Extreme Wildfires Are Destroying Ozone Layer Progress
The Montreal Protocol was created in 1987 to phase out the consumption and production of ozone-depleting substances (ODS) that cause severe damage to Earth’s protective ozone layer. It was subsequently adopted by every country on Earth and has facilitated the ozone’s recovery over the past couple of decades. Recently, however, scientists have discovered that extreme wildfires with smoke columns that reach the stratosphere -- where the ozone layer exists -- can reverse years of healing in just a matter of weeks. Australia’s Black Summer wildfires in early 2020 released enough smoke to deplete the ozone layer by 1%, according to a new study authored by MIT scientist Susan Solomon. That’s the same amount of progress the ozone layer has made per decade since the Montreal Protocol.
MSNBC: Climate Change Is Our Greatest Existential Threat, January 3, 2022.
Why This Matters
The ozone layer is a protective layer located about six through thirty miles above Earth’s surface. Made up of ozone molecules, a highly reactive gas composed of three oxygen atoms, it is extremely effective at absorbing radiation from the sun, particularly UVB light, which can cause skin cancer, eye damage, and harm to crops and marine life. Ozone depletion from wildfire smoke increases the amount of UV light that reaches the earth’s surface, posing a threat to all living things and potentially making the Earth uninhabitable. Destruction of the ozone layer can occur significantly faster than repair, so it is imperative that preemptive measures are taken to protect it.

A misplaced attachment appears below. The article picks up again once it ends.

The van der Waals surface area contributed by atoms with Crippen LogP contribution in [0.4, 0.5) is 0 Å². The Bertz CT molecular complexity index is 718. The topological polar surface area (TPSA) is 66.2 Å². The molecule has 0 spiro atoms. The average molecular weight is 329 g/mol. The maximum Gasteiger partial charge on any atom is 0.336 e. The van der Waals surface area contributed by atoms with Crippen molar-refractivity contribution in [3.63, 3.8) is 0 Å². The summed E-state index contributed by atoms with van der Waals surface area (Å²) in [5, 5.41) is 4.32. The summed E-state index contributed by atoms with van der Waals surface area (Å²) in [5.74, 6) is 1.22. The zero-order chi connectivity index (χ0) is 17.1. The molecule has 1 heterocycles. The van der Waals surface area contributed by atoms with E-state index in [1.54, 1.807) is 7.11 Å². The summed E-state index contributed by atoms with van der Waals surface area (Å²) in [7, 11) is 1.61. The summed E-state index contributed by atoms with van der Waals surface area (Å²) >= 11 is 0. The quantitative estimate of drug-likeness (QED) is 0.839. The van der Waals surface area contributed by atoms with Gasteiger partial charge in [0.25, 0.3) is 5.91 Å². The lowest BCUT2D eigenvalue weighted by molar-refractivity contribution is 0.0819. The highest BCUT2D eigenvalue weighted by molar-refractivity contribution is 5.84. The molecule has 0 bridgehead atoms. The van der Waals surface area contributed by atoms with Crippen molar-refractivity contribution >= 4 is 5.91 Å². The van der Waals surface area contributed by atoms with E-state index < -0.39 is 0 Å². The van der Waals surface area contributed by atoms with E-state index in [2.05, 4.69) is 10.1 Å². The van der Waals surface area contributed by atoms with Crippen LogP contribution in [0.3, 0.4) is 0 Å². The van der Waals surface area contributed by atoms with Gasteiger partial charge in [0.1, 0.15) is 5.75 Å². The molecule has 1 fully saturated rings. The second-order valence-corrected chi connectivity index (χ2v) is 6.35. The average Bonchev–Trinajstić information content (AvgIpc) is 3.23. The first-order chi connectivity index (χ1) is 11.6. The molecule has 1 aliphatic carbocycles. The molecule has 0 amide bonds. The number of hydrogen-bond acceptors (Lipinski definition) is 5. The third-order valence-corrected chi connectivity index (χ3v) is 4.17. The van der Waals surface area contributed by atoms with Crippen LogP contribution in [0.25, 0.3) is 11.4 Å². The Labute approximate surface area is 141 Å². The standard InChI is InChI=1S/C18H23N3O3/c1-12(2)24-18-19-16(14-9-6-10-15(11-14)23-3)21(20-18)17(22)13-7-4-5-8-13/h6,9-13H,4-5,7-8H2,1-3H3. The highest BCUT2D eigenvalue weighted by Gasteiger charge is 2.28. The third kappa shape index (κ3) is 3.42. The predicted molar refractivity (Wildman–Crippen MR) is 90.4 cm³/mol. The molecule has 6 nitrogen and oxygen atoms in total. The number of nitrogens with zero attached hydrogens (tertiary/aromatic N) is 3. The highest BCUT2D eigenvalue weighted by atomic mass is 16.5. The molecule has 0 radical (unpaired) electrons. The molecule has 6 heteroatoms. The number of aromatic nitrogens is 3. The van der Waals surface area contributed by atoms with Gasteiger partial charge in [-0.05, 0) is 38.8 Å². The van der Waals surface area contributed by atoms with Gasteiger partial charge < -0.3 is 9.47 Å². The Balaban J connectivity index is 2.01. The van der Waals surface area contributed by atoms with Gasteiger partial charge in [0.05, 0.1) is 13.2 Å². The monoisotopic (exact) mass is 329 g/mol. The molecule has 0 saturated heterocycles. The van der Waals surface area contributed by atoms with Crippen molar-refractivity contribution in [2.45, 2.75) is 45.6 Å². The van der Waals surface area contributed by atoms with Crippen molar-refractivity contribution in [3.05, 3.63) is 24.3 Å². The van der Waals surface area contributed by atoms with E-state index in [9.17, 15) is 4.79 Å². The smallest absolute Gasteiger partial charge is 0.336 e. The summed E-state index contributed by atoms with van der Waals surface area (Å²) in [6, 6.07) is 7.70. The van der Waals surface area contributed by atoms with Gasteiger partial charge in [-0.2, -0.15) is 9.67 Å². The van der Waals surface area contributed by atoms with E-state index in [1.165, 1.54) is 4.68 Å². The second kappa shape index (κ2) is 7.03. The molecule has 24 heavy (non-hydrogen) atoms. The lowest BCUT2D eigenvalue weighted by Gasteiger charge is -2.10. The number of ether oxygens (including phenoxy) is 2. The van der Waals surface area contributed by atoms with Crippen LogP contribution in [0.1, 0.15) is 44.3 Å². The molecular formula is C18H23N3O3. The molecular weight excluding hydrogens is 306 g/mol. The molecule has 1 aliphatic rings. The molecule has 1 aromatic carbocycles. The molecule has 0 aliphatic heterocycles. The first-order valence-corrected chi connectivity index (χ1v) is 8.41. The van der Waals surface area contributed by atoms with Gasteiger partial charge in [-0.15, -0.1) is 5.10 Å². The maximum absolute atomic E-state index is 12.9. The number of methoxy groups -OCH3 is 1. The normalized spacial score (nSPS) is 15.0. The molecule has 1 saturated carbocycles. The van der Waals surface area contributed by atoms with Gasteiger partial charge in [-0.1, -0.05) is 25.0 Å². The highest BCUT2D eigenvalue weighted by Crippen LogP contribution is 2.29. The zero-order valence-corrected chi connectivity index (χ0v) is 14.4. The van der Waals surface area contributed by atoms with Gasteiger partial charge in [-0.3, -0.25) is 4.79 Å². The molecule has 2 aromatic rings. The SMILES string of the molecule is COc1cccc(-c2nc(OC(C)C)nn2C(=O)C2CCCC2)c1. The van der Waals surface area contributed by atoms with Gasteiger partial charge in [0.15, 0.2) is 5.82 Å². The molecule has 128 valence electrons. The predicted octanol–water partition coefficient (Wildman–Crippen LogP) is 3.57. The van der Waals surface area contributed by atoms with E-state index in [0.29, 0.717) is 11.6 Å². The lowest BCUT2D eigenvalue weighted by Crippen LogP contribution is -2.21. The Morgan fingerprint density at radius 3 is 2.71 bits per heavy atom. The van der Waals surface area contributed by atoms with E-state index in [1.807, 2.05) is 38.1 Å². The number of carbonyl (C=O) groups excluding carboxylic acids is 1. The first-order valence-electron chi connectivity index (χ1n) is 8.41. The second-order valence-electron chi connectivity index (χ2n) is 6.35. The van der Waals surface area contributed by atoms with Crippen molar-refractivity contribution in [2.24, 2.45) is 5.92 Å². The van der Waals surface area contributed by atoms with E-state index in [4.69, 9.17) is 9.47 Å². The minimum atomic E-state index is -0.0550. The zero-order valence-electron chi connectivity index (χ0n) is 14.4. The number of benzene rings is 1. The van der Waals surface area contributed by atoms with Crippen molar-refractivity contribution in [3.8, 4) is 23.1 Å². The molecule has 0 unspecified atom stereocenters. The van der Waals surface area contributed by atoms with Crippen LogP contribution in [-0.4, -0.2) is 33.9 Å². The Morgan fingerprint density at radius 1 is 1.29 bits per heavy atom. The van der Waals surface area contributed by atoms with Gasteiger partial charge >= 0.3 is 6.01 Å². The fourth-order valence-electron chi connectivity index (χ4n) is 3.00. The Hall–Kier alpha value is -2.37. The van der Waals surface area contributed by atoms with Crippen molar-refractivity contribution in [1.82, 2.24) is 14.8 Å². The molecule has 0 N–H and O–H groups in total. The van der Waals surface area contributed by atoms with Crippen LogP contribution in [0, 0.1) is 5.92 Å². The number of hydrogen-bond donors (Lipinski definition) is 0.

Mongabay: Did the world fix the hole in the ozone layer?, April 7, 2021.
Preventing Wildfires To Protect The Ozone Layer
The intensity and frequency of wildfires have drastically increased over the last couple of decades because of climate change, and with news that it is affecting the health of the ozone layer, wildfires could be even more deadly. Allocating resources and funding for proper forest management is one solution to preventing extreme wildfires from occurring. Removing dead trees and vegetation that can then be turned into renewable fuels for revenue will simultaneously keep forests healthy and pay for itself. Additionally, supporting and passing laws like the Endangered Species Act and National Environmental Policy Act of 1969 will protect and foster healthy forests that can better withstand wildfires. However, the long-term and best solution to preventing wildfires and protecting the ozone layer is to phase out fossil fuels and lower carbon emissions that cause global warming and dry conditions.
Guardian: The climate science behind wildfires - why are they getting worse?, August 20, 2021.
WW0: Dr. Alex Hall & Dr. Mustafa Santiago Ali Discuss the California Fires and Climate Change, September 30, 2020.